They may be losing money, but they are spending $8 million on a new truck plant this year. Studebaker down in Hamilton is not doing too badly either. As I said before, we produce over $1,500 million worth of goods in the western provinces each year. We sell these goods not in Ontario or in Quebec because we have no market there for those goods. We must sell them throughout the world wherever we can find a market.
The Budget-Mr. Wood But when we need to spend our money, Mr. Speaker, and when we need to buy goods that we require, whether it be automobiles, clothing, boots and shoes, furniture or anything else, because of our tariff system we are compelled to funnel all that wealth right down here into the centre of Canada.
I have a reply to a question of the hon. member for Burnaby-Richmond (Mr. Goode) which appeared on the order paper, and in which he asked for the value of the agricultural products of the three prairie provinces. The reply says that in 1950 the three prairie provinces produced $1 billion worth of goods. I also have a statement from the automobile industry showing the number oi cars, trucks and buses produced in Canada, A total of 390,102 cars, trucks and buses wert produced in 1950 at a valuation of $610 million. This reply to the hon. member foi Burnaby-Richmond says that, in Manitoba Saskatchewan and in Alberta 93,763 cars trucks and buses were purchased, which amounts to 24 per cent of the entire production of 1950 at a valuation of $190 million That is 30 per cent of $610 million, the entire cost of these cars, trucks and buses producer in 1950. Therefore when you talk about the wealth that is produced in the west, and wha' becomes of it, just keep in mind that we have to find markets throughout the world but when it comes to spending our money i comes down into the central part of Canada into the cities of Windsor, Oshawa, Toronto and Hamilton, and other cities in this are: that I described when I rose to my feet, am we get nothing in return. We are paying and continually bonusing, the industries dowi here because of the tariff, and we are gettinj nothing in return. I say that it has cos Manitoba producers and my constituents toi much money to belong to confederation.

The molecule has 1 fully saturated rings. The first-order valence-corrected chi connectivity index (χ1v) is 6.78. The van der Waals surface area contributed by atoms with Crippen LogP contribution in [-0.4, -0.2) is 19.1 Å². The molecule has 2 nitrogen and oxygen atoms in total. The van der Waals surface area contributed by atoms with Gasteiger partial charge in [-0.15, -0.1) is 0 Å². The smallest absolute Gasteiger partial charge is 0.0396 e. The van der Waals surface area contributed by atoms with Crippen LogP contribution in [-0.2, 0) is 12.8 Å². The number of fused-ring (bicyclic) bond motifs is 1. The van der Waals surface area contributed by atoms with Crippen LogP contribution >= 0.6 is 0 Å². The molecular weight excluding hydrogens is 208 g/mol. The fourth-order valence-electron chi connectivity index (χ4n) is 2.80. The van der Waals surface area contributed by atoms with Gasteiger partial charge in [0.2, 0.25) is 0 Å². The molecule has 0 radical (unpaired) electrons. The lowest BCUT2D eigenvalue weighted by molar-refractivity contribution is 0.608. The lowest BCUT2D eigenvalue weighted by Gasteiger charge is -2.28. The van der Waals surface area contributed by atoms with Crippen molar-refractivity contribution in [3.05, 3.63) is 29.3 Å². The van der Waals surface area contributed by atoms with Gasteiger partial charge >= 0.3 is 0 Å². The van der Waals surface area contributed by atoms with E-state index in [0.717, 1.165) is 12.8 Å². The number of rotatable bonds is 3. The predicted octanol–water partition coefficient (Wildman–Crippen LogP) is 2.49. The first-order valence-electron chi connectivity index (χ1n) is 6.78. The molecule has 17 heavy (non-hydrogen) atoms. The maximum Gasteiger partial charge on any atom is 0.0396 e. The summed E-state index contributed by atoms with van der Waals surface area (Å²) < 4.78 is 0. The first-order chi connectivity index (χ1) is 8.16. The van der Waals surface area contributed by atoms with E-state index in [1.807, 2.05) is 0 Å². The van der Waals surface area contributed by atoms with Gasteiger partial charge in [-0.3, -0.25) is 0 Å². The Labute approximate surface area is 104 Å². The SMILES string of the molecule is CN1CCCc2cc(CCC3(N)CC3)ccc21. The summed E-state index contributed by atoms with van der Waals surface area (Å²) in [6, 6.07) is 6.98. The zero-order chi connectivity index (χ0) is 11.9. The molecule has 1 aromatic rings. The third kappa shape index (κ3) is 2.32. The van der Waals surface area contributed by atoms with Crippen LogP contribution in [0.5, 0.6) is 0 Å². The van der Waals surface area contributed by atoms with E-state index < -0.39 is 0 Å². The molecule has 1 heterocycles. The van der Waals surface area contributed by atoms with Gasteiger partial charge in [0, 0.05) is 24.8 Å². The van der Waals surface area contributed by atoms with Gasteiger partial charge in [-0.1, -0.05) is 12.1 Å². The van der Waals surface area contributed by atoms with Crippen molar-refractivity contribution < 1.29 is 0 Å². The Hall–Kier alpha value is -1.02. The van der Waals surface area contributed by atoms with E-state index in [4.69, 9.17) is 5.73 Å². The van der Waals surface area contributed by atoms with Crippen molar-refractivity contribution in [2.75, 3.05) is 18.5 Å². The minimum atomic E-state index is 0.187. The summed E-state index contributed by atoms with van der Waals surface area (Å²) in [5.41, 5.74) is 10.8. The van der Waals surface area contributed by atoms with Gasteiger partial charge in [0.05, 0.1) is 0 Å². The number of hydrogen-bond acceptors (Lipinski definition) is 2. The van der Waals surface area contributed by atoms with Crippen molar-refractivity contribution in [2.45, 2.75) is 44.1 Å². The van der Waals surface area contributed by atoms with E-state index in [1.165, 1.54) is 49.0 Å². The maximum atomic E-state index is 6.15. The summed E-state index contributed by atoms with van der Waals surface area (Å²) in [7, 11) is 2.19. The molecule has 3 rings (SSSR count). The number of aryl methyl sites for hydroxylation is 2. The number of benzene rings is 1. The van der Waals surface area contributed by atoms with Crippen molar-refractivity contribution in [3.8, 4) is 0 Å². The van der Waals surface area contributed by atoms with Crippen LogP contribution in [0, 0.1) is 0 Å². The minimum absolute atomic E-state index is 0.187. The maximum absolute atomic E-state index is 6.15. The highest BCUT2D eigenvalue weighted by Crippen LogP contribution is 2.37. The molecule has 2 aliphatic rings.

I have another little quotation that I wisl to bring to the attention of the house. It is ; remark of the leader of the opposition (Mi Drew), which he made on March 18, concern ing corporation taxes. I am going to read thi remark of his because, in my opinion, h probably expresses an opinion here that doe not conform with my interpretation of wha he said. He said, at page 571 of Hansard:
There are different methods of dealing with thos inflationary pressures. There is one way this gov ernment has not attempted, by which it can dea with inflationary pressures better than by any othe method at this moment. That is to stop this ovei taxation. Some $721 million of overtaxation in th first nine months is $721 million taken from th pockets of our people which has added by that muc to their expenditures. Let it not be said that a sut stantial part of this is represented by corporatio taxes. No one knows better than the Minister c Finance that if firms are to stay in business corpora tion taxes are going to be passed on to the consume and they always will. Every hon. member in th
1752 HOUSE OF